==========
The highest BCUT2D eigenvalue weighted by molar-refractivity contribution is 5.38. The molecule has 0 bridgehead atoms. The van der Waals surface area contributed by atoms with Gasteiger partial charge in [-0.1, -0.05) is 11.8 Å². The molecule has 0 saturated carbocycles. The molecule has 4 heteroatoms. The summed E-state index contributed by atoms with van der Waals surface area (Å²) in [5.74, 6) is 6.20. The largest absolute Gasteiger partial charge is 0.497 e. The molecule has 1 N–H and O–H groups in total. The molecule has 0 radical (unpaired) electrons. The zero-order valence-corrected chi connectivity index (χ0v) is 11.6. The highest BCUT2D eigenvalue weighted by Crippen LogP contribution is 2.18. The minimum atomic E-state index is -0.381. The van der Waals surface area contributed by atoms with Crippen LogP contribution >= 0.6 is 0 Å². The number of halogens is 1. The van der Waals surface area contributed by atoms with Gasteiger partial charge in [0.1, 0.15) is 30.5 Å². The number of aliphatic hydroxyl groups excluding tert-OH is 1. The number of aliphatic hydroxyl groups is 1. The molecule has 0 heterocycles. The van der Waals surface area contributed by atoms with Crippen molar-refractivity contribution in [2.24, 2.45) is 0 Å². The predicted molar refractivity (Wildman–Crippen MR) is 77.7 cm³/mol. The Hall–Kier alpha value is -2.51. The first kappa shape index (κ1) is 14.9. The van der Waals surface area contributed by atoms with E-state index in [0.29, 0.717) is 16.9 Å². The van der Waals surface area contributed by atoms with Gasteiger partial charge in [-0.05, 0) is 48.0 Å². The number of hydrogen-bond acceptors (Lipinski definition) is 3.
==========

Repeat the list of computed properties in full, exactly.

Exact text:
The highest BCUT2D eigenvalue weighted by molar-refractivity contribution is 5.38. The molecule has 0 bridgehead atoms. The van der Waals surface area contributed by atoms with Gasteiger partial charge in [-0.1, -0.05) is 11.8 Å². The molecule has 0 saturated carbocycles. The molecule has 4 heteroatoms. The summed E-state index contributed by atoms with van der Waals surface area (Å²) in [5.74, 6) is 6.20. The largest absolute Gasteiger partial charge is 0.497 e. The molecule has 1 N–H and O–H groups in total. The molecule has 0 radical (unpaired) electrons. The zero-order valence-corrected chi connectivity index (χ0v) is 11.6. The highest BCUT2D eigenvalue weighted by Crippen LogP contribution is 2.18. The minimum atomic E-state index is -0.381. The van der Waals surface area contributed by atoms with Crippen LogP contribution >= 0.6 is 0 Å². The number of halogens is 1. The van der Waals surface area contributed by atoms with Gasteiger partial charge in [0.1, 0.15) is 30.5 Å². The number of aliphatic hydroxyl groups excluding tert-OH is 1. The number of aliphatic hydroxyl groups is 1. The molecule has 0 heterocycles. The van der Waals surface area contributed by atoms with Crippen molar-refractivity contribution in [2.24, 2.45) is 0 Å². The predicted molar refractivity (Wildman–Crippen MR) is 77.7 cm³/mol. The Hall–Kier alpha value is -2.51. The first kappa shape index (κ1) is 14.9. The van der Waals surface area contributed by atoms with E-state index in [0.29, 0.717) is 16.9 Å². The van der Waals surface area contributed by atoms with Gasteiger partial charge in [-0.05, 0) is 48.0 Å². The number of hydrogen-bond acceptors (Lipinski definition) is 3.